Thursday, December 11, 2014

Heath Bar Saltine Toffee Bark

We had a bake sale in the office a few weeks ago that inspired this post!  I tried this dessert which is essentially saltines covered in toffee, chocolate. That just sounds amazing, right? The good news it tastes just as amazing! The salty crackers pair so well with the crunchy toffee and sweet chocolate.  You can also top it with whatever topping you like! For this recipe, I topped the saltine toffee bark with heath bars and colored sugar.

As we are now in midst of the holiday season, I hope this inspires you to bring it to a holiday party or gathering.  It is even a perfect treat for gifts to the people you have no idea what to buy.

- 2 packs of salted saltine crackers 
- 1 cup unsalted butter (2 sticks)
- 1 cup brown sugar
- 2 cups semi-sweet chocolate chips
- optional toppings: heath bar, peanuts, pecans

Note: You can use unsalted saltines and salted butter or salted saltines and unsalted butter (not both!)

1) Preheat the oven to 400F. Double line a cookie sheet with aluminum foil (you definitely want the double lined part, trust me).  Add saltine crackers to the cookie sheet in a flat layer. 

2) Melt the butter and sugar together in a sauce pan over medium heat.  Bring it to a boil and let it boil for 3 minutes.  You do not need to stir once the mixture comes to a boil.  At this point, the toffee is ready to go!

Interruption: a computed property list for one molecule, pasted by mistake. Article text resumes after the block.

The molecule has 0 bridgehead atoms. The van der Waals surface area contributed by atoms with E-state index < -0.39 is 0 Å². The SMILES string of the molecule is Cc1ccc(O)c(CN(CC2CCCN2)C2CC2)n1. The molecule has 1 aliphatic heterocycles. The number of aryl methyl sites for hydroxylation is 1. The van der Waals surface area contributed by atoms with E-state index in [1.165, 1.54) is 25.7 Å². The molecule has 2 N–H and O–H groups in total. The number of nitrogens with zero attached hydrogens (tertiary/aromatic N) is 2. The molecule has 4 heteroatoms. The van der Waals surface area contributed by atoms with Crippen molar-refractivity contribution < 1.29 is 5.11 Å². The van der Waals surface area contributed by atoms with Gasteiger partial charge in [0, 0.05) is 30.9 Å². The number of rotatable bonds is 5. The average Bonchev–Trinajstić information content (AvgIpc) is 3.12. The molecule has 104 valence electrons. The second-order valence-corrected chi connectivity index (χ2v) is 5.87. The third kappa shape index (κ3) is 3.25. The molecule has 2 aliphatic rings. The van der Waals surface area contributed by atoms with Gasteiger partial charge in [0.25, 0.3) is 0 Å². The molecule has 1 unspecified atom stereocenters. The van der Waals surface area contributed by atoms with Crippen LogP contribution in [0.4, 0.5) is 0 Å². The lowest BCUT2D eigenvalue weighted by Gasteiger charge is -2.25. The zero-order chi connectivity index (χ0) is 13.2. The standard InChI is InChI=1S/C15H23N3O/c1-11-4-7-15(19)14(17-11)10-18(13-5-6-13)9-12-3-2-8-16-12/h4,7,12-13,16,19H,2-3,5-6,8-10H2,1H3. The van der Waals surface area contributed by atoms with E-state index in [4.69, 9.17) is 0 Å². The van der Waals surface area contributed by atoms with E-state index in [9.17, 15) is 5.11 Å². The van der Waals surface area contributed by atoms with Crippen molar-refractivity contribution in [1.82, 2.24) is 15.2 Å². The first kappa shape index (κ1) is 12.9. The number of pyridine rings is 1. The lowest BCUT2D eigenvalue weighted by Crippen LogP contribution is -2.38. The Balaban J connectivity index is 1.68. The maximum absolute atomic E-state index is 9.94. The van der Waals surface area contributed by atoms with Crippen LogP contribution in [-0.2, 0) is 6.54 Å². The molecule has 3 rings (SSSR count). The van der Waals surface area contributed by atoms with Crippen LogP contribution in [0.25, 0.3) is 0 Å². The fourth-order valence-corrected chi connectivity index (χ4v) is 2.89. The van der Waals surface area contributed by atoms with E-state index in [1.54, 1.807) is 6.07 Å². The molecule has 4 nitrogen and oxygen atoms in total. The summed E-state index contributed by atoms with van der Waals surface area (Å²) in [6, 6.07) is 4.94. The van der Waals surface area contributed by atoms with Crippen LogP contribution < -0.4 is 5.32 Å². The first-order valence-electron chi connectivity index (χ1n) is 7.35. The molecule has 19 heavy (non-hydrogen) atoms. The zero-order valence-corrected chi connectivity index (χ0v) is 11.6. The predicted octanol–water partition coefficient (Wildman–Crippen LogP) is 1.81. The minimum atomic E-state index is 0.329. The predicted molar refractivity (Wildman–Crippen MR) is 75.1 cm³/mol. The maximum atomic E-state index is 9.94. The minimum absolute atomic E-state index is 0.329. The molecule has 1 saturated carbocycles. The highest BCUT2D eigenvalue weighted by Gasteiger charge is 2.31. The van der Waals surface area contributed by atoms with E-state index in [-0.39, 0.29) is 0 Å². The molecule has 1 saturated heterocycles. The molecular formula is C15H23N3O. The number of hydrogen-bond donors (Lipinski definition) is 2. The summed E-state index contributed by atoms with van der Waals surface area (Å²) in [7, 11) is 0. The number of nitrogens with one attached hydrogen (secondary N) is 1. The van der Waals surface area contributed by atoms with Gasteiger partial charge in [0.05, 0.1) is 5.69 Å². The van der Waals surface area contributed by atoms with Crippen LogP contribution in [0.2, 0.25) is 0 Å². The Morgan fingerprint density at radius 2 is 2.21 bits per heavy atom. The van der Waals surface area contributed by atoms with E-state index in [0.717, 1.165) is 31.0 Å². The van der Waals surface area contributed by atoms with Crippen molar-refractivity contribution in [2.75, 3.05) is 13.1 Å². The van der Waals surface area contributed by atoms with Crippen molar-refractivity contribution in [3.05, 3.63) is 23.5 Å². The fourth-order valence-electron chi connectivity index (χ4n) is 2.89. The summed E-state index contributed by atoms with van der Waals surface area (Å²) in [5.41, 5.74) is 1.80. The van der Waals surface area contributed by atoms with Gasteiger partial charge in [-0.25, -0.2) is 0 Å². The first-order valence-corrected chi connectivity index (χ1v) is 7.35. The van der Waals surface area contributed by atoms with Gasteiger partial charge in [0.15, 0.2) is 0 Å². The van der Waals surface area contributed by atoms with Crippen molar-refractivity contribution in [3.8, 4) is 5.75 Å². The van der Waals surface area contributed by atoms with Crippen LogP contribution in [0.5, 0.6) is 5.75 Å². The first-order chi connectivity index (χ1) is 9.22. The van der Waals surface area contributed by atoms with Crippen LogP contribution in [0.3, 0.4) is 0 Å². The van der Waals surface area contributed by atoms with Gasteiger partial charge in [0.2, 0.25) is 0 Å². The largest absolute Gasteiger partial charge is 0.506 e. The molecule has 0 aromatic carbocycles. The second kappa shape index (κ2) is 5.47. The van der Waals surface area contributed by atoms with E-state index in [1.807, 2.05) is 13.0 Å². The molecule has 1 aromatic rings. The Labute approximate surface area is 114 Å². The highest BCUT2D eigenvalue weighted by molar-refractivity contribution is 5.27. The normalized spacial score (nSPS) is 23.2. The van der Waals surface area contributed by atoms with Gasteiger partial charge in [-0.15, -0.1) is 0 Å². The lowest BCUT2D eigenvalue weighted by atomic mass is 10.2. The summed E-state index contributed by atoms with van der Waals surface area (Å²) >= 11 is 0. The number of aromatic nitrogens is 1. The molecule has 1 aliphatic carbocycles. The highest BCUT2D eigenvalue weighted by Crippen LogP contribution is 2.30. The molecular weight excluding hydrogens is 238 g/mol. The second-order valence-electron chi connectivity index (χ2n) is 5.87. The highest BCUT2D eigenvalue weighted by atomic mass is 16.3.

3) Pour the toffee over the saltines and spread it out evenly.  Bake for 6 minutes in a preheated oven at 400F.  This is what the toffee and saltines should look like when it comes out of the oven. Bubbly magic.

4)  At this point, the toffee is incredibly hot, so be careful to not burn yourself.  Add the chocolate chips evenly across the toffee while it is still hot.  After a few minutes, the chips will have started to melt.  

5) Spread the melted chocolate across with a knife. Let the chocolate cool for 5 minutes.

6) After five minutes, add a layer of toppings.  Here I used a chopped up heath bar and red & white sugar.  Let the pan cool at room temperature for 20-30 minutes. Afterward you can put the pan in the refrigerator to set up and firm up even more.

After the chocolate toffee has cooled, break it up into giant pieces of bark and enjoy! 

Friday, December 5, 2014


The last year Rafa (@rafalab) and I have been hard at work on an R-package called quantro that can help you decide on how best to normalize your noisy high-throughput data such as DNA methylationRNASeq and ChIPSeq. One of the most successful and widely applied multi-sample normalization methods, quantile normalization, is a global normalization method and based on a set of assumptions that are not always appropriate depending on the type and source of variation. Until now, it has been left to the researcher to decide if these assumptions are appropriate.  quantro is a data-driven method to test for the assumptions of global normalization methods and helps researchers decide on "when to use quantile normalization?".

I am happy to announce quantro was accepted as an R-package in the Bioconductor 3.0 release this fall and a pre-print of the manuscript has been posted on bioRxiv today!    There is vignette is available to give an example of how the package works using the FlowSorted.DLPFC.450k data package in Bioconductor.